Like the man said two out of three isn’t bad or, to put it another way, the third out of four consecutive nights marking the 10th anniversary of the relaunching of The Pheasantry – and this third day was actually 10 years to the day – was a close-run thing with Day One, leaving Day Two a bad nowhere.
If you’re looking for a sub-head for this piece you could do a lot worse than Lyrics In Chelsea, because all three acts were built around lyrics and all the lyrics were enunciated clearly and performed as the lyricists would have wished; in other words the vocalists were content to be just that and had no eyes to become alchemists and turn ballads to rap or what have you.
First up was Sarah Moule, accompanied on the piano by Simon Wallace, who is also Sarah’s husband; he also composed all the music, working with the distinguished lyricist Fran Landesman. If there was nothing to compare with top-of-the-line Landesman – A Brontosaurus Named Bert, The Ballad Of The Sad Young Men, Spring Can Really Hang You Up the Most – there was much to admire in things like A Magician’s Confession, Scars, etc and Moule, who is clearly a Landesman buff, gave everything, be it ballad or bouncer, a sympathetic reading and got the evening off to a great start.
Simon Wallace came back to the stand to play behind Pete Atkin who also accompanied himself on guitar. Once again all the music was the work of a single composer, in this case Atkin himself, and once again the words came from the pen of a distinguished writer, Australian Clive James. The pair wrote as a team for the thick end of 50 years and whilst they lacked the profile of initially Rodgers and Hart and subsequently Rodgers and Hammerstein they did acquire a strong fan base.
The half dozen titles performed by Atkin spanned a fairly decent spectrum illustrating their range – Beware Of The Beautiful Stranger, Master Of The Revels, Perfect Moments, Empty Table. I hadn’t heard Atkin before this evening and as soon as he opened his mouth I thought this is another Sinatra, not Frank Sinatra, another Sinatra; on the other hand his voice is a fine conduit for the material. Although I’m never going to abandon Cole Porter, Larry Hart, Frank Loesser or even our own Noel Coward and embrace the “new boys” like James and Atkin, I can respect what they are trying to do and indeed have succeeded in if audience reaction is any guide.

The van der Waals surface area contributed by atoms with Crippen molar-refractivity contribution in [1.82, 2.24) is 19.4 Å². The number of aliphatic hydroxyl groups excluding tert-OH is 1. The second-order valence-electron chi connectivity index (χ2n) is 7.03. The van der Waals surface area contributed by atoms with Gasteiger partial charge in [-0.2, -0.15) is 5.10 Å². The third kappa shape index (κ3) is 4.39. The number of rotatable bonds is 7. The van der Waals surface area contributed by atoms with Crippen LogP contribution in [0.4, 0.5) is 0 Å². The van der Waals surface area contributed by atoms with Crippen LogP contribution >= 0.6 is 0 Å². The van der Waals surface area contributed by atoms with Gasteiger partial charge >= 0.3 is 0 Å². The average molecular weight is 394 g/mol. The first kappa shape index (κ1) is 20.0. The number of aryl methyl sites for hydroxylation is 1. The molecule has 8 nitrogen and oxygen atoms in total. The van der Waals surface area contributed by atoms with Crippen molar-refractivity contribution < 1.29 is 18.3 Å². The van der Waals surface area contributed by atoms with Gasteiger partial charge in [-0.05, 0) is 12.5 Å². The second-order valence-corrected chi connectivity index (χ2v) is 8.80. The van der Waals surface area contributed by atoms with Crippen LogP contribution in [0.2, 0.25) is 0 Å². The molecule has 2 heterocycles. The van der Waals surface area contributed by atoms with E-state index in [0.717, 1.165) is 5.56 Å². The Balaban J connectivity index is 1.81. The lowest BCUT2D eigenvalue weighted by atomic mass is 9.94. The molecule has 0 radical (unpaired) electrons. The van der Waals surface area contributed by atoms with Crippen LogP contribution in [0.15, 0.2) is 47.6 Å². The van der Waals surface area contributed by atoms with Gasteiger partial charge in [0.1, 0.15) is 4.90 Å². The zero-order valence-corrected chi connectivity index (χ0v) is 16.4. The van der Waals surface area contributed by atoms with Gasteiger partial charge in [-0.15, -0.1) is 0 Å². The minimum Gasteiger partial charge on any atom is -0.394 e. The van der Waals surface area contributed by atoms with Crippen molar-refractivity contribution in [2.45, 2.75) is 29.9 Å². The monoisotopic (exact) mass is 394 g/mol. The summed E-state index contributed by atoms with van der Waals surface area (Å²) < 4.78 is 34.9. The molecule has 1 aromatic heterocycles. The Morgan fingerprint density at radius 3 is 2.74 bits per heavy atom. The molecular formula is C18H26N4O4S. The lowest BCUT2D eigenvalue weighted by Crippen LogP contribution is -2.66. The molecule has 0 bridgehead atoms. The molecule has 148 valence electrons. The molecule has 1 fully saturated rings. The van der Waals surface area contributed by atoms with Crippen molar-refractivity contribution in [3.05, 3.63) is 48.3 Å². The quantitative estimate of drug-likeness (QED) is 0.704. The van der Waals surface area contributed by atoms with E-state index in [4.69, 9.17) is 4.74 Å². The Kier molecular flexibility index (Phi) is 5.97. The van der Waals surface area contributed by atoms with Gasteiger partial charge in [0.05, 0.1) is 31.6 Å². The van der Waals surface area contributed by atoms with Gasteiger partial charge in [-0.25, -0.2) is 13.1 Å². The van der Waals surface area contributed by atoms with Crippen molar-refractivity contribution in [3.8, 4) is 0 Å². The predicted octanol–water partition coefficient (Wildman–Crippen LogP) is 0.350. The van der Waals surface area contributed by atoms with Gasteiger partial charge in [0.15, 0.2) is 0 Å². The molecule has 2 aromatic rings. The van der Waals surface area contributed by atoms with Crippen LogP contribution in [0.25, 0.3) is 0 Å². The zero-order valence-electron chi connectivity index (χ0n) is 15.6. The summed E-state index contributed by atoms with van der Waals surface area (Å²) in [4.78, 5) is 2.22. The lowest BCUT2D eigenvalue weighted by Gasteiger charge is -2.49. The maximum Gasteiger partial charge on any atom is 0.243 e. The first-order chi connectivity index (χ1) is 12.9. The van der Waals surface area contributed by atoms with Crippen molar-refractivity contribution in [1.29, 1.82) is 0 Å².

Kit & McConnel is the time-honoured Kit & The Widow under a change of name for which the reason eludes me. Although the first time I saw them was in a kosher theatre (The Vaudeville) their natural habitat is cabaret, ideally a small room like The Pheasantry where they can interact with the audience much more easily without a proscenium between them. Although we tend to think of them primarily as purveyors of witty topical songs they do devote a large portion of time to cross-talk including what amounts to a good cop/bad cop routine which the audience lap up as much as they do the songs. On Wednesday their current musical material – Nandos, The Man From Amazon, Thor, Grandchildren and Klaar Me Vree Marn Tin was well up to snuff and it’s fair to say that this was the most outstanding of the three acts.
Pheasantry, The First Decade, Day Three: Sarah Moule; Pete Atkin; Kit & McConnel. The Pheasantry, Kings Road, London SW3 4UT, 13 November 2019